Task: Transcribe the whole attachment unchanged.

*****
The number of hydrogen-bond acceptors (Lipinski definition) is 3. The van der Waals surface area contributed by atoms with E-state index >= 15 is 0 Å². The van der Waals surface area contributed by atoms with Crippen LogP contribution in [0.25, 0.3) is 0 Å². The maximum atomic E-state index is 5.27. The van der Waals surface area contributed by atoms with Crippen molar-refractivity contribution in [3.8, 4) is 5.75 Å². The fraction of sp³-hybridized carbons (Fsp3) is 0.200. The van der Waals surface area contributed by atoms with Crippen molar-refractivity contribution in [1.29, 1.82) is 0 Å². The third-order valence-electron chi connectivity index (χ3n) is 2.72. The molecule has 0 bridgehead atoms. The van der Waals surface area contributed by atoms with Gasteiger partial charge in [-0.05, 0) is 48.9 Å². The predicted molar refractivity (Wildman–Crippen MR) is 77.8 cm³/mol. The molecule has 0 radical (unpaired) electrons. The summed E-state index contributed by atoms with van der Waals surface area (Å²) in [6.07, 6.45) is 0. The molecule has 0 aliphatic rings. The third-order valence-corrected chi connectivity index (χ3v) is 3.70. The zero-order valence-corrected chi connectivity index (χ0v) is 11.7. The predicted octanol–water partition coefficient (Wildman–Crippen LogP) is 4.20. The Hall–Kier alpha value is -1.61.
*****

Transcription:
The number of hydrogen-bond acceptors (Lipinski definition) is 3. The van der Waals surface area contributed by atoms with E-state index >= 15 is 0 Å². The van der Waals surface area contributed by atoms with Crippen LogP contribution in [0.25, 0.3) is 0 Å². The maximum atomic E-state index is 5.27. The van der Waals surface area contributed by atoms with Crippen molar-refractivity contribution in [3.8, 4) is 5.75 Å². The fraction of sp³-hybridized carbons (Fsp3) is 0.200. The van der Waals surface area contributed by atoms with Crippen molar-refractivity contribution in [1.29, 1.82) is 0 Å². The third-order valence-electron chi connectivity index (χ3n) is 2.72. The molecule has 0 bridgehead atoms. The van der Waals surface area contributed by atoms with Gasteiger partial charge in [-0.05, 0) is 48.9 Å². The predicted molar refractivity (Wildman–Crippen MR) is 77.8 cm³/mol. The molecule has 0 radical (unpaired) electrons. The summed E-state index contributed by atoms with van der Waals surface area (Å²) in [6.07, 6.45) is 0. The molecule has 0 aliphatic rings. The third-order valence-corrected chi connectivity index (χ3v) is 3.70. The zero-order valence-corrected chi connectivity index (χ0v) is 11.7. The predicted octanol–water partition coefficient (Wildman–Crippen LogP) is 4.20. The Hall–Kier alpha value is -1.61.